No matter what stage your business is currently at, from start-up to established international brand, you’ll need to ensure you have a definitive and effective marketing plan to drive it forward and help you achieve your business objectives.
Given the current, unpredictable nature of businesses across the board, this is more imperative than ever, so I’ve put together a foolproof guide to creating a successful marketing plan with 7 key stages:
Establish your targets and objectives
First of all, before you can even begin to look at specific marketing tactics, you need to understand your business objectives and set targets that can be driven by marketing to help you achieve these objectives. You’ve got to know how to walk before you can begin to think about running.
Example goals often include ‘increasing’ certain metrics such as reach, sales or market share. However, you need to be able to define that in more detail, quantify what success would look like for you. E.g. Increase revenue by 20% within the next 12 months.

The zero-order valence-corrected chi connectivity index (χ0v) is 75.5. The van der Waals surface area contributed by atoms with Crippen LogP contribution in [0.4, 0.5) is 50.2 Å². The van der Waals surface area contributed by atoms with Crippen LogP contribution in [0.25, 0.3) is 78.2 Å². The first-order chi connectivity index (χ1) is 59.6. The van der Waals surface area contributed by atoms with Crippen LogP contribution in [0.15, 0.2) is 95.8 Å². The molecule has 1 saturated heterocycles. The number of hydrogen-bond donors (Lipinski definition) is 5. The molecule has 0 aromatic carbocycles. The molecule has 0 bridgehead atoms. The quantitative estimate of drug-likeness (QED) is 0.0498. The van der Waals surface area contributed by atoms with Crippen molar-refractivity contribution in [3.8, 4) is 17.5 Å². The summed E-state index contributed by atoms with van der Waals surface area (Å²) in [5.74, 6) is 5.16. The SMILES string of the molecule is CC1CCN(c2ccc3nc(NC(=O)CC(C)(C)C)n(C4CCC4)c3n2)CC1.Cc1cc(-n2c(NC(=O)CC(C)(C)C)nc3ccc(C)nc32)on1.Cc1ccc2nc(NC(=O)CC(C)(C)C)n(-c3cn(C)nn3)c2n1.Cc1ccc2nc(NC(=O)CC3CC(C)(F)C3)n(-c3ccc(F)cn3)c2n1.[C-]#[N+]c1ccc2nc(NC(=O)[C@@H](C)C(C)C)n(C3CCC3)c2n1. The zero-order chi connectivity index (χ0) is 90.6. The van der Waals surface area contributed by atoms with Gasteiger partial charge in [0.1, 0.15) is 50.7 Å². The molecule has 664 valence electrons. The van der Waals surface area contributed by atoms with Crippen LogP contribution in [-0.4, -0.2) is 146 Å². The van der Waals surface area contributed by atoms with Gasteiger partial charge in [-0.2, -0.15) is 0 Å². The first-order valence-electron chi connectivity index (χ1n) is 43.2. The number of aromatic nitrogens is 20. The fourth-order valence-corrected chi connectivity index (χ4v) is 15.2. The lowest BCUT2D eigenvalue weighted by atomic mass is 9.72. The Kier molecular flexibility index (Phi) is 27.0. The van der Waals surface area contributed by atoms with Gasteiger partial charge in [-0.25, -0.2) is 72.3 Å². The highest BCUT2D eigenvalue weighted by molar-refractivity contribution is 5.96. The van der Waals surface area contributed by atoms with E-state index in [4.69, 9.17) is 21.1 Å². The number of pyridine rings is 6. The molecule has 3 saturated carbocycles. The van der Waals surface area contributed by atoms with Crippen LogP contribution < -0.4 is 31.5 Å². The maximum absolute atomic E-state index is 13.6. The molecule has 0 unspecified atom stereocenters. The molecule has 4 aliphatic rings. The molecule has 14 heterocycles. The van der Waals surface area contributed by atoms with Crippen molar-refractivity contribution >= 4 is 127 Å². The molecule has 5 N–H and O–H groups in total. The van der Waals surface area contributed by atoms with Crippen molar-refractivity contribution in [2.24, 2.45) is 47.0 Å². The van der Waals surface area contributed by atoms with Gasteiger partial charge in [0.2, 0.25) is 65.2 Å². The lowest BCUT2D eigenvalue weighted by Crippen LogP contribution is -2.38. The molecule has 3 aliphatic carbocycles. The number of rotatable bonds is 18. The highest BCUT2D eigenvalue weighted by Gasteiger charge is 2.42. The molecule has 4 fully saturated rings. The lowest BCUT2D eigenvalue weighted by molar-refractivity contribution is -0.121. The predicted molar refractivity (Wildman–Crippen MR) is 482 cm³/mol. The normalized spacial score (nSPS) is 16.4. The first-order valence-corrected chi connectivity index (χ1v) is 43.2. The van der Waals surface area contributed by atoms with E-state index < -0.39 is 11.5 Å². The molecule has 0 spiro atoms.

This is an overarching objective, you can now break down into smaller steps which will help you achieve it, such as increasing organic sales by 10% in the first three month or increase client referrals by 50%.
With quantifiable goals and objectives, you can track your journey throughout.
Who are your target audience?
It’s all well and good having a marketing strategy in place but, if you’re not talking to the right people, it won’t be effective.
You need to identify who your customers are – start with the basic demographics such as their age, gender, geographic location, disposable income, employment status etc. Once you have pulled the profile together you can dig a little deeper by considering their values, interests, aspirations and challenges.
Knowing your customers’ personal and behavioral traits will help you understand their decision-making and purchasing process so you can tailor what your messages say and where they are placed.
Research is key